Jan 7, 2014
Hero Academy combines ever popular asynchronous multiplayer with tactical combat. Does it succeed?
Hero Academyâ€™s gameplay is simple and fun. The game begins with a randomly chosen battlefield. Some are basic grass squares, while others have different gimmicks that can be used to influence the battle.
Placing units is as simple as dragging and dropping them to a square. Some squares can boost hero stats if they walk onto it. Attacking enemies and healing allies is accomplished by tapping on a hero and then tapping on an enemy or allay as appropriate.
Of course the crux of Hero Academyâ€™s gameplay is how units are used together. Sorcerers for example can damage multiple opponents if they are adjacent to each other. They are great for hanging back and zapping a group of enemies after they have been goaded into attacking other heroes. Knights can soak up punishment and knock back enemies, which can be just perfect for setting them up for sorcerer spells, or bumping them back into hazards. Archers meanwhile can do immense damage from afar with their arrows. They work well for backing up sorcerers. Clerics are vital units as well, theyâ€™re the only units that can heal and revive other heroes, making them prime targets for enemies most of the time.
The gameplay is good stuff and quite strategic while remaining lightweight and fast, perfect for mobile devices. Hero Academyâ€™s matchmaking is fast and effective, always finding an enemy to fight. Facebook friends can also be used.
Of course the units above are only for the Council faction, the only one that is usable without paying money. Other factions have their own units and abilities. While this might seem frustrating, the teams are only $1 each and they are the only in app purchases in Hero Academy, besides a largely unneeded single player mode and pointless things, like avatars.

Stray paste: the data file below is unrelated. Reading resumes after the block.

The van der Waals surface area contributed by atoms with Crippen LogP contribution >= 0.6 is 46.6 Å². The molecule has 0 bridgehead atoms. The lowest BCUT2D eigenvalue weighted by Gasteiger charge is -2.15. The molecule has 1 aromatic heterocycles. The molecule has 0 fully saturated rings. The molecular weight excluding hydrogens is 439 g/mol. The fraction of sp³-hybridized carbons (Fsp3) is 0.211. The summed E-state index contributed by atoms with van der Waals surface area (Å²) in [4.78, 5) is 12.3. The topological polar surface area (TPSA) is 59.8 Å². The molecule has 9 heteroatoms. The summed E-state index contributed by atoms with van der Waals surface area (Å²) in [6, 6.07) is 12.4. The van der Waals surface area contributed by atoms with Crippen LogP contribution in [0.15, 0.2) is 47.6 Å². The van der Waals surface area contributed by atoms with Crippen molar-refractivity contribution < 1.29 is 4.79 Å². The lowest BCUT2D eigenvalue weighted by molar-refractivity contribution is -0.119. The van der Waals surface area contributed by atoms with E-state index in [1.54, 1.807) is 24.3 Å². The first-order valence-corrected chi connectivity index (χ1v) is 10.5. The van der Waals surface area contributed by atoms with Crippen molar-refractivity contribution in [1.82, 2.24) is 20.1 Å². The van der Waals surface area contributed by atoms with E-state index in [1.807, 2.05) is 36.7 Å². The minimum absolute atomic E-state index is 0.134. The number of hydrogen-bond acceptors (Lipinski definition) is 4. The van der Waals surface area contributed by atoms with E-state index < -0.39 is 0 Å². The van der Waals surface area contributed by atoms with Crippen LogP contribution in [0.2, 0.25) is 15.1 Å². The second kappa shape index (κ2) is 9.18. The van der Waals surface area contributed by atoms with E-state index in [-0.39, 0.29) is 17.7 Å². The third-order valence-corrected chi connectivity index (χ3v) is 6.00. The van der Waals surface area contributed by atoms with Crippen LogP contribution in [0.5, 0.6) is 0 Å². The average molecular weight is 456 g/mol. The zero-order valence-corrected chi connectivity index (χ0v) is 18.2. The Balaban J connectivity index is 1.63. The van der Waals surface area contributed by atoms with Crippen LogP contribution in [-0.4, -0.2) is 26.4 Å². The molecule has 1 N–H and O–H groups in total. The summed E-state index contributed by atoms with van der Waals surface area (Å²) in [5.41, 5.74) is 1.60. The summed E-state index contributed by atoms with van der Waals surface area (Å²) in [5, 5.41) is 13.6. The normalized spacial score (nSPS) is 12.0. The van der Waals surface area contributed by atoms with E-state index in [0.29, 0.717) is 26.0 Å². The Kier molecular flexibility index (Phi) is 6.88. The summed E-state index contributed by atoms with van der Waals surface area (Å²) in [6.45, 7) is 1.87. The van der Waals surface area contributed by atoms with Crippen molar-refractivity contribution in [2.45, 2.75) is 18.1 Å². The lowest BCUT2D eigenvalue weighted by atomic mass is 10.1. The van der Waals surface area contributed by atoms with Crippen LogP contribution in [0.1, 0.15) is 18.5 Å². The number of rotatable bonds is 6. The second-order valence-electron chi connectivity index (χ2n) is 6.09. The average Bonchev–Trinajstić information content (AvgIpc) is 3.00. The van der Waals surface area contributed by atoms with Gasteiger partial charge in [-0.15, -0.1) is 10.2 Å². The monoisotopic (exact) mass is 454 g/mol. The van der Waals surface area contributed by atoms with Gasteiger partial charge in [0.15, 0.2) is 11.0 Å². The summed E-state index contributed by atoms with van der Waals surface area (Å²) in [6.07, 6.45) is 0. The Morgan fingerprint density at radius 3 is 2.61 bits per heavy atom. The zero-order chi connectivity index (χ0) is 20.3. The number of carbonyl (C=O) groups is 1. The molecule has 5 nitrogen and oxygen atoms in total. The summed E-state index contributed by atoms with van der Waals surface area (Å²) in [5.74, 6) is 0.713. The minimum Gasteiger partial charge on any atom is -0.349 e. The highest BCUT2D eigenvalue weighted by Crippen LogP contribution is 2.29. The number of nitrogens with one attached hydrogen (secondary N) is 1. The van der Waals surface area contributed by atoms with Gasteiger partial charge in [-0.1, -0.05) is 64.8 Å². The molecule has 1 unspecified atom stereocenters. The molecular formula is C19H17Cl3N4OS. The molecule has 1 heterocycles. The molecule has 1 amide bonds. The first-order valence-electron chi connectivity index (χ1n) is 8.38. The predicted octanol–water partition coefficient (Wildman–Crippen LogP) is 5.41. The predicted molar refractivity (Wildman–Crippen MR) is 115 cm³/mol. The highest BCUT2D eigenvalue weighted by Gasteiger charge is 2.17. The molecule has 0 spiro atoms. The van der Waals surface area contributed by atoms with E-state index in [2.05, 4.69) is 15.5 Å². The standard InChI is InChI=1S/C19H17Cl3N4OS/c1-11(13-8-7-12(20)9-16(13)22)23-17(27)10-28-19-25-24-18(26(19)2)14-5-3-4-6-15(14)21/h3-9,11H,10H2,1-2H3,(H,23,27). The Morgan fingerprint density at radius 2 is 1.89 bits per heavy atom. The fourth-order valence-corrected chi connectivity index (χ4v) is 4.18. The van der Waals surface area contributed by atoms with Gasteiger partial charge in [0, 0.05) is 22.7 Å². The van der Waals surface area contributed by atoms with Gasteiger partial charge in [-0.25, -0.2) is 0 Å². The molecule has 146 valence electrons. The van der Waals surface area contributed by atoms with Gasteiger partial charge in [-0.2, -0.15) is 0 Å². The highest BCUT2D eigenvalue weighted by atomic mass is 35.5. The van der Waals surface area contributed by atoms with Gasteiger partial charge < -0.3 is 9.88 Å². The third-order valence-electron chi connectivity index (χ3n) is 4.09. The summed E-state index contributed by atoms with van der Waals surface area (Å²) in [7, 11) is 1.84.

On the downslide though every paid for team is much more powerful than the Council. Whenever itâ€™s raising allies from dead enemies or just plain higher damage attacks, other teams have abilities the Council simply canâ€™t counter. The Council has absolutely no strengths. Playing Hero Academy pretty much requires money be spent on one of the other teams, which is unacceptable. Sure it isnâ€™t much money, but itâ€™s kind of a cop out.
Another potential problem is the randomness of the items given each turn. If the player needs more warriors on the field and is given nothing but buffs they are screwed. The same is true if nothing but sorcerers appear while a melee enemy is standing next to where warriors spawn. This can sometimes be annoying.
Hero Academy looks really good. Super sharp 2d sprites are the order of the day with flashy magic effects and snappy loading times adding to the fun.
Hero Academy is worth playing, despite the obvious push to buy a team. There is no other freemium stuff in HA and it offers some fun combat.